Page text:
At least things didnt get worse. Thats the take-away from two recent studies on the impact of limiting the work hours of medical residents on patient mortality. As reporter Andis Robeznieks describes in this issues Beyond the Headlines, the first study found that work-hour limits lowered the death rates of nonsurgical patients at Veteran Affairs hospitals, while the second found that such limits had no effect on the death rates of surgical patients at the same hospitals.
Both studies examined the impact of limiting resident duty hours to 80 hours per seven-day workweek, averaged over a four-week period. The Accreditation Council for Graduate Medical Education imposed that limit on all accredited teaching hospitals on July 1, 2003. The thinking was that the historic 100- to 120-hour weekly grind faced by doctors-in-training was a threat to patient carein the short term from zombielike residents and in the long term from physicians whose training they remember only as a blur. Traditionalists argued against the new limits, saying that tough programs are necessary to produce the best doctors.
As is often the case, health services researchers were called in to settle the matter much like football referees using instant replay to decide whether a wide receiver was out of bounds after a key reception. But what they found wont settle anything. Advocates of the duty-hour limits will point to the drop in the death rates of nonsurgical patients. Critics of the duty-hour limits will point to the unchanged death rates of surgical patients.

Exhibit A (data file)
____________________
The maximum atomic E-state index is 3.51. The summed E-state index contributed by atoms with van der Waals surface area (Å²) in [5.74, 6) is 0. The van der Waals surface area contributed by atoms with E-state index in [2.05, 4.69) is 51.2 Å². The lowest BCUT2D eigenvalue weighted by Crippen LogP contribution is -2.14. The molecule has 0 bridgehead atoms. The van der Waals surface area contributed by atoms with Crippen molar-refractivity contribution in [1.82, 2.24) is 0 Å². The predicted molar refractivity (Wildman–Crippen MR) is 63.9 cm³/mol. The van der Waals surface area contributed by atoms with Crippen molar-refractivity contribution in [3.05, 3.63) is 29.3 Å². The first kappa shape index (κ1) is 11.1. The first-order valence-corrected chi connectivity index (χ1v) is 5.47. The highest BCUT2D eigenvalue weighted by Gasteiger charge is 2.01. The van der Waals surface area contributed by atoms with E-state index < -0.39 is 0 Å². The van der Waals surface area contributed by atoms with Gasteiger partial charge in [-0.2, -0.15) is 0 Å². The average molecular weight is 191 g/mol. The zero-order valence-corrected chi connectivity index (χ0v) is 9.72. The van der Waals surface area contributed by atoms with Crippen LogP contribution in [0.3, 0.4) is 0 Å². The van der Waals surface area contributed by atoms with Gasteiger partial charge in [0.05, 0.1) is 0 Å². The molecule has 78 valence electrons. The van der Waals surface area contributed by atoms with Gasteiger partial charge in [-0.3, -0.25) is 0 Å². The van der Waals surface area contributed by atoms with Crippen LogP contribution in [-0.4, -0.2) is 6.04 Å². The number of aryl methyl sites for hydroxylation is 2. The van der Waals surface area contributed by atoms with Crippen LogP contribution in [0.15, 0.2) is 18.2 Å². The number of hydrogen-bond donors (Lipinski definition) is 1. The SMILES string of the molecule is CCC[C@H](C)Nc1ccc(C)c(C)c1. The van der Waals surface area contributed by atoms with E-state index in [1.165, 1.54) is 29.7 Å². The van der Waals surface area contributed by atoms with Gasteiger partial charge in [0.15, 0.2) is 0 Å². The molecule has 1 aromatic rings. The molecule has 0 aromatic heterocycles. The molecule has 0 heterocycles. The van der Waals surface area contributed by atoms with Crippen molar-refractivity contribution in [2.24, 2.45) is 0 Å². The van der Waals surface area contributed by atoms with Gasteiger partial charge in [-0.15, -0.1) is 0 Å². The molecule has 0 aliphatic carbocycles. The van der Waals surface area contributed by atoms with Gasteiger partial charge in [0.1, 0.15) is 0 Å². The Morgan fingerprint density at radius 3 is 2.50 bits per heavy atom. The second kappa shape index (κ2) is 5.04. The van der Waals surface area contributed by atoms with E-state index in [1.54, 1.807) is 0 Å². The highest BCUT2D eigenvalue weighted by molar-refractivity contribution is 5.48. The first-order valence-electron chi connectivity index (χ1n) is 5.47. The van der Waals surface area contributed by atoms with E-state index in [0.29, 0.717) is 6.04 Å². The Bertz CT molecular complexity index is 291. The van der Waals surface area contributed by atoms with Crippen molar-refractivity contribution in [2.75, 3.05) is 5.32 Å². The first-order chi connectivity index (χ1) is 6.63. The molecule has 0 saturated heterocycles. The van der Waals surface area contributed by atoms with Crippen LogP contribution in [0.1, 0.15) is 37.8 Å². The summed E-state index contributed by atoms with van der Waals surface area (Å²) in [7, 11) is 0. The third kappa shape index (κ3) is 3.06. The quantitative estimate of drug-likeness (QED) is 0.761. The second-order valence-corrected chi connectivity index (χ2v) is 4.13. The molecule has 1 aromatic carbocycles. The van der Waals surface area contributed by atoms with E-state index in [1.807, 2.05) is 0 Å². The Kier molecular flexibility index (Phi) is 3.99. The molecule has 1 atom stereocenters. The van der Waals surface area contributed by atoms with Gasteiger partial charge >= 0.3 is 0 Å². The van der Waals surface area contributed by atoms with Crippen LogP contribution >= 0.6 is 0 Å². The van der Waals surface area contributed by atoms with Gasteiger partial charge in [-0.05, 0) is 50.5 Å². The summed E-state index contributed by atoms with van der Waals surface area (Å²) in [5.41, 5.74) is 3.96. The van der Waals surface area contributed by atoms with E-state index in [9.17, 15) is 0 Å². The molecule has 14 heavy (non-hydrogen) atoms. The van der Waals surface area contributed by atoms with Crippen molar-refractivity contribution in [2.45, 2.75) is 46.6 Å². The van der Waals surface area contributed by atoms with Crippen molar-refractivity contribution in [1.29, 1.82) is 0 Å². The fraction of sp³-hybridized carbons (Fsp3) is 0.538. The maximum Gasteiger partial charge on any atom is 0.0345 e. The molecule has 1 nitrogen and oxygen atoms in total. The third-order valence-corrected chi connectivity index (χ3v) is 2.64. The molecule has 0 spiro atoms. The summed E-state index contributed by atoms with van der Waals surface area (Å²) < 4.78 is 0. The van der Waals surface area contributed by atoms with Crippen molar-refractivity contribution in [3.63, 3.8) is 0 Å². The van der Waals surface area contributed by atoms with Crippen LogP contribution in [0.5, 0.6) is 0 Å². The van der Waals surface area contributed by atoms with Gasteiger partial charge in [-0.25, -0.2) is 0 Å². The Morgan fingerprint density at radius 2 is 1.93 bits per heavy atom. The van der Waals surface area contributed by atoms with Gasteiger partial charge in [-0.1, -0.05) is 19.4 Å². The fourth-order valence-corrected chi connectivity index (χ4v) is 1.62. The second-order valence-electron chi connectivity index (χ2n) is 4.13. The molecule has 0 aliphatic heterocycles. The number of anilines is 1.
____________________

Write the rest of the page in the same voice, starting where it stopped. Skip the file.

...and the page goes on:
Were just glad more patients didnt die. The best-intentioned regulations often produce even worse results whether its in the healthcare field or any other setting. The studies surely will prompt some to argue for limiting duty hours even further while others will cite the studies to argue for lifting the limits entirely. Hopefully the industrys medical regulators will resist tweaking the duty-hour limits again in an effort to get the desired results. Just leave it alone.